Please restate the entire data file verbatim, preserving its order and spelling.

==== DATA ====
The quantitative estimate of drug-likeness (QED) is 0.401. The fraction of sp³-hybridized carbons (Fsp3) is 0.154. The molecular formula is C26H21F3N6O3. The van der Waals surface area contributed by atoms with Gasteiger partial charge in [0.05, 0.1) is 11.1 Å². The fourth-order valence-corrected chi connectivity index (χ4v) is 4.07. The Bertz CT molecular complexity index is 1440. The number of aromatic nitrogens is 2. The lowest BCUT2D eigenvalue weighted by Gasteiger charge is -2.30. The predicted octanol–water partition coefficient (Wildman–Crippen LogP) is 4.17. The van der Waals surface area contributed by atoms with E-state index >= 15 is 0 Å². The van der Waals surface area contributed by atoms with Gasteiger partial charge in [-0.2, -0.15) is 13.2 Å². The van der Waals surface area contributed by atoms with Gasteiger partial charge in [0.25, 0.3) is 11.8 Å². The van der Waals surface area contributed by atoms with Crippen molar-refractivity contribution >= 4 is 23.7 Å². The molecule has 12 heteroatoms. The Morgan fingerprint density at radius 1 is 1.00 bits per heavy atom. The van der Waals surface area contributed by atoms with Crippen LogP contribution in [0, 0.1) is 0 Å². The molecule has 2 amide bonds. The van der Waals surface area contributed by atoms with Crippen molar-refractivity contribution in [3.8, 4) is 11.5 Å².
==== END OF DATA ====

The quantitative estimate of drug-likeness (QED) is 0.401. The fraction of sp³-hybridized carbons (Fsp3) is 0.154. The molecular formula is C26H21F3N6O3. The van der Waals surface area contributed by atoms with Gasteiger partial charge in [0.05, 0.1) is 11.1 Å². The fourth-order valence-corrected chi connectivity index (χ4v) is 4.07. The Bertz CT molecular complexity index is 1440. The number of aromatic nitrogens is 2. The lowest BCUT2D eigenvalue weighted by Gasteiger charge is -2.30. The predicted octanol–water partition coefficient (Wildman–Crippen LogP) is 4.17. The van der Waals surface area contributed by atoms with E-state index >= 15 is 0 Å². The van der Waals surface area contributed by atoms with Gasteiger partial charge in [-0.2, -0.15) is 13.2 Å². The van der Waals surface area contributed by atoms with Gasteiger partial charge in [0.25, 0.3) is 11.8 Å². The van der Waals surface area contributed by atoms with Crippen molar-refractivity contribution >= 4 is 23.7 Å². The molecule has 12 heteroatoms. The Morgan fingerprint density at radius 1 is 1.00 bits per heavy atom. The van der Waals surface area contributed by atoms with Crippen LogP contribution in [0, 0.1) is 0 Å². The molecule has 2 amide bonds. The van der Waals surface area contributed by atoms with Crippen molar-refractivity contribution in [3.8, 4) is 11.5 Å².